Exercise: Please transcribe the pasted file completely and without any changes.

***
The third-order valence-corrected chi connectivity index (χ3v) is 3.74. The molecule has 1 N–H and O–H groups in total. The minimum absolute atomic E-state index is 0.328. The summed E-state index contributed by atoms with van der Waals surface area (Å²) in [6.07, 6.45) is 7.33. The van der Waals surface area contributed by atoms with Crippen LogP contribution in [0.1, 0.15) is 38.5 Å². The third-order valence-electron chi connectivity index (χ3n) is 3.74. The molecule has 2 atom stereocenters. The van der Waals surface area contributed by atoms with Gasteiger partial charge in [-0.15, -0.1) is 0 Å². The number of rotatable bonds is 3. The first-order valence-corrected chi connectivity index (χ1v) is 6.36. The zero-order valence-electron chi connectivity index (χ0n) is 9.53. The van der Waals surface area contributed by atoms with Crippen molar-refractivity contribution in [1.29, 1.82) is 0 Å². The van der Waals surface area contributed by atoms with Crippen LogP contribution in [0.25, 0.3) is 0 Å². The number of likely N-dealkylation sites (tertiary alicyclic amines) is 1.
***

The third-order valence-corrected chi connectivity index (χ3v) is 3.74. The molecule has 1 N–H and O–H groups in total. The minimum absolute atomic E-state index is 0.328. The summed E-state index contributed by atoms with van der Waals surface area (Å²) in [6.07, 6.45) is 7.33. The van der Waals surface area contributed by atoms with Crippen LogP contribution in [0.1, 0.15) is 38.5 Å². The third-order valence-electron chi connectivity index (χ3n) is 3.74. The molecule has 2 atom stereocenters. The van der Waals surface area contributed by atoms with Gasteiger partial charge in [-0.15, -0.1) is 0 Å². The number of rotatable bonds is 3. The first-order valence-corrected chi connectivity index (χ1v) is 6.36. The zero-order valence-electron chi connectivity index (χ0n) is 9.53. The van der Waals surface area contributed by atoms with Crippen molar-refractivity contribution in [1.29, 1.82) is 0 Å². The van der Waals surface area contributed by atoms with Crippen LogP contribution in [0.25, 0.3) is 0 Å². The number of likely N-dealkylation sites (tertiary alicyclic amines) is 1.